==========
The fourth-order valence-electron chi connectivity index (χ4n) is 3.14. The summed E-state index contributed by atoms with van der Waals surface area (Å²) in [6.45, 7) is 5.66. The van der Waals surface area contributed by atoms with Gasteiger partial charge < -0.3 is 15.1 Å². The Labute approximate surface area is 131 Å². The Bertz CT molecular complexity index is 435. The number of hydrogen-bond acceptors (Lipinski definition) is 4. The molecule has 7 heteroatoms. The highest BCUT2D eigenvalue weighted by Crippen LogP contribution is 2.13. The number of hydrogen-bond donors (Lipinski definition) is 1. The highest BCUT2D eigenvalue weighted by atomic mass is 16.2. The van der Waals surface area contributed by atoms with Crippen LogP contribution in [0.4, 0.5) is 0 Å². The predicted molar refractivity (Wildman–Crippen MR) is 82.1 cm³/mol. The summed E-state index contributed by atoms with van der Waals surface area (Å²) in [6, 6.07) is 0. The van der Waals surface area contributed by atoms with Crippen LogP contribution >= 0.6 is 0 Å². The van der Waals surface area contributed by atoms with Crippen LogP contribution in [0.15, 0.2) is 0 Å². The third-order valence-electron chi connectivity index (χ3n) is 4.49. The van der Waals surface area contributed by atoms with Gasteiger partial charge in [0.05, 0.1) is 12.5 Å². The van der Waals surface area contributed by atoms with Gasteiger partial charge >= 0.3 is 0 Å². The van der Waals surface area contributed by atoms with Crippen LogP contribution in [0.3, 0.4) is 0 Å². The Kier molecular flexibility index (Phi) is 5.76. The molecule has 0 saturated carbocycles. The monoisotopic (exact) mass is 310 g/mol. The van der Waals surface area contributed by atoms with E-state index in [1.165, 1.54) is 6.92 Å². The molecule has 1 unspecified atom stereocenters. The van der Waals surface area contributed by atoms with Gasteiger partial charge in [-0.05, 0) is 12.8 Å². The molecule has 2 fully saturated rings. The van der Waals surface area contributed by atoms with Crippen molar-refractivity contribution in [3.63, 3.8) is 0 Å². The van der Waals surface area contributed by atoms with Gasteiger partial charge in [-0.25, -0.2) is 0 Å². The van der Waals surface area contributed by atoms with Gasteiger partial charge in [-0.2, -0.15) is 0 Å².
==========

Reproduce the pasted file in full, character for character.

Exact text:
The fourth-order valence-electron chi connectivity index (χ4n) is 3.14. The summed E-state index contributed by atoms with van der Waals surface area (Å²) in [6.45, 7) is 5.66. The van der Waals surface area contributed by atoms with Gasteiger partial charge < -0.3 is 15.1 Å². The Labute approximate surface area is 131 Å². The Bertz CT molecular complexity index is 435. The number of hydrogen-bond acceptors (Lipinski definition) is 4. The molecule has 7 heteroatoms. The highest BCUT2D eigenvalue weighted by Crippen LogP contribution is 2.13. The number of hydrogen-bond donors (Lipinski definition) is 1. The highest BCUT2D eigenvalue weighted by atomic mass is 16.2. The van der Waals surface area contributed by atoms with Crippen LogP contribution in [0.4, 0.5) is 0 Å². The predicted molar refractivity (Wildman–Crippen MR) is 82.1 cm³/mol. The summed E-state index contributed by atoms with van der Waals surface area (Å²) in [6, 6.07) is 0. The van der Waals surface area contributed by atoms with Crippen LogP contribution >= 0.6 is 0 Å². The van der Waals surface area contributed by atoms with Crippen LogP contribution in [0.15, 0.2) is 0 Å². The third-order valence-electron chi connectivity index (χ3n) is 4.49. The van der Waals surface area contributed by atoms with Gasteiger partial charge in [0.05, 0.1) is 12.5 Å². The van der Waals surface area contributed by atoms with Gasteiger partial charge >= 0.3 is 0 Å². The van der Waals surface area contributed by atoms with Crippen LogP contribution in [0.3, 0.4) is 0 Å². The Kier molecular flexibility index (Phi) is 5.76. The molecule has 0 saturated carbocycles. The monoisotopic (exact) mass is 310 g/mol. The van der Waals surface area contributed by atoms with E-state index in [1.165, 1.54) is 6.92 Å². The molecule has 1 unspecified atom stereocenters. The van der Waals surface area contributed by atoms with Gasteiger partial charge in [-0.05, 0) is 12.8 Å². The molecule has 2 fully saturated rings. The van der Waals surface area contributed by atoms with Crippen molar-refractivity contribution in [3.63, 3.8) is 0 Å². The van der Waals surface area contributed by atoms with Gasteiger partial charge in [-0.25, -0.2) is 0 Å². The van der Waals surface area contributed by atoms with Gasteiger partial charge in [-0.2, -0.15) is 0 Å².